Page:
RV cell volume and cell length increased from 1 month to 4 months of age. Cell volume and length did not increase significantly from 4 months to 12 months, although some fluctuations were noted. CSA and cell width increased significantly only between 1 month and 3 months of age.
In this study, temporal changes in myocyte shape in SHHF rats from 1 month to 12 months of age were examined to determine when maladaptive myocyte remodeling begins during the progression to failure. No clinical signs of heart failure were found in these animals during these time points. The rats between 2 and 12 months of age showed elevated LV systolic pressure, but hemodynamic data suggested no impairment of LV function. RV hemodynamics did not show any signs of altered function during this period. Thus, it was concluded that all rats in this study had systemic hypertension but compensated LV and RV function.
Temporal development of important LV pathophysiological alterations in hypertension are reported here for the first time. Specifically, (1) myocyte CSA reached an upper limit of ≈350 to 400 μm2 at ≈3 months of age; (2) systolic wall stress increased significantly between 3 and 12 months of age; and (3) myocyte length increased significantly from 9 to 12 months and continued to increase until failure. These alterations suggest that arrested myocyte cross-sectional growth may contribute to the maladaptive changes in cell shape observed in failure. This cellular alteration appears to underlie the impaired wall thickening response associated with congestive heart failure.
It is helpful to divide the rats used in this study into 2 populations based on growth and aging: a juvenile period from 1 to 4 months of age and an adult period from 4 to 12 months of age. Physiological growth contributed to the increase in heart weight between 1 month and 4 months of age. Nevertheless, some of the increase in heart mass during the period of growth was due to the superimposition of hypertension on physiological growth, as evidenced by the values for myocyte CSA. Normal values for LV myocyte CSA in rats are ≈190 to 240 μm2. The increased value for CSA associated with normal cell length in SHHF rats at 3 to 4 months of age confirms the presence of compensated hypertrophy with concentric remodeling due to hypertension at those time points.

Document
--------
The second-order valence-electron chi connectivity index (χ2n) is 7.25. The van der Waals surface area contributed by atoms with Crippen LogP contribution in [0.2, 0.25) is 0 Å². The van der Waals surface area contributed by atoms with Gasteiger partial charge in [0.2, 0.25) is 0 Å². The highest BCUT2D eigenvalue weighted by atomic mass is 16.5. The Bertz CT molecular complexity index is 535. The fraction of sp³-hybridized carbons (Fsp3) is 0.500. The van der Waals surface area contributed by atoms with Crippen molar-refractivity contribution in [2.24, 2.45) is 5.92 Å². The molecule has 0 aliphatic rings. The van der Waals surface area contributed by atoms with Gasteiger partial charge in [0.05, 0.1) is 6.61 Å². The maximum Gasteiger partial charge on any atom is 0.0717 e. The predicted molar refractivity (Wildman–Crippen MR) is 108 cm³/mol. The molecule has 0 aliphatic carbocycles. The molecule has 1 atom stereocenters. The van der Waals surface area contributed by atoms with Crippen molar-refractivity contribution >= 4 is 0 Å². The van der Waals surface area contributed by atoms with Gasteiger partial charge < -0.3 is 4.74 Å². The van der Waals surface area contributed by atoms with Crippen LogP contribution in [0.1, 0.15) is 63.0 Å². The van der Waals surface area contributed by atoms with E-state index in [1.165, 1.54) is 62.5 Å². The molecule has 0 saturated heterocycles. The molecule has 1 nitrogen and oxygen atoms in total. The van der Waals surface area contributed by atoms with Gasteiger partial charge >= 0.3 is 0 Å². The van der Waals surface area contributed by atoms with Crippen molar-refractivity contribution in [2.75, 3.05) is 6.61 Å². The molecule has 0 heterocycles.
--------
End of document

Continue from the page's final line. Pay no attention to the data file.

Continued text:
SHHF rats have a different genetic background than spontaneously hypertensive rats (SHR) or Wistar rats, although they were developed from SHR rats.8 9 10 A good control for SHHF rats has not been identified. However, it is known that average LV myocyte dimensions from normal adult mammals are very similar. For instance, values for LV myocyte length, volume, and CSA are virtually identical in normal rats, cats, guinea pigs, hamsters, and humans.6 13 16 Our previous experiments have demonstrated that in normal rats, cardiac myocyte dimensions do not change with aging if body mass remains stable.11 Specifically, there was no increase in LV myocyte length, volume, or CSA in female Sprague-Dawley rats between 3 and 24 months of age. It is clear that the progressive increase in LV myocyte length in SHHF rats is abnormal. In this study, we have demonstrated that this maladaptive change in cardiac myocyte shape begins very early in the progression to failure. Temporal changes in LV myocyte shape in lean female SHHF rats and female Sprague-Dawley rats are summarized in the Figure⇓.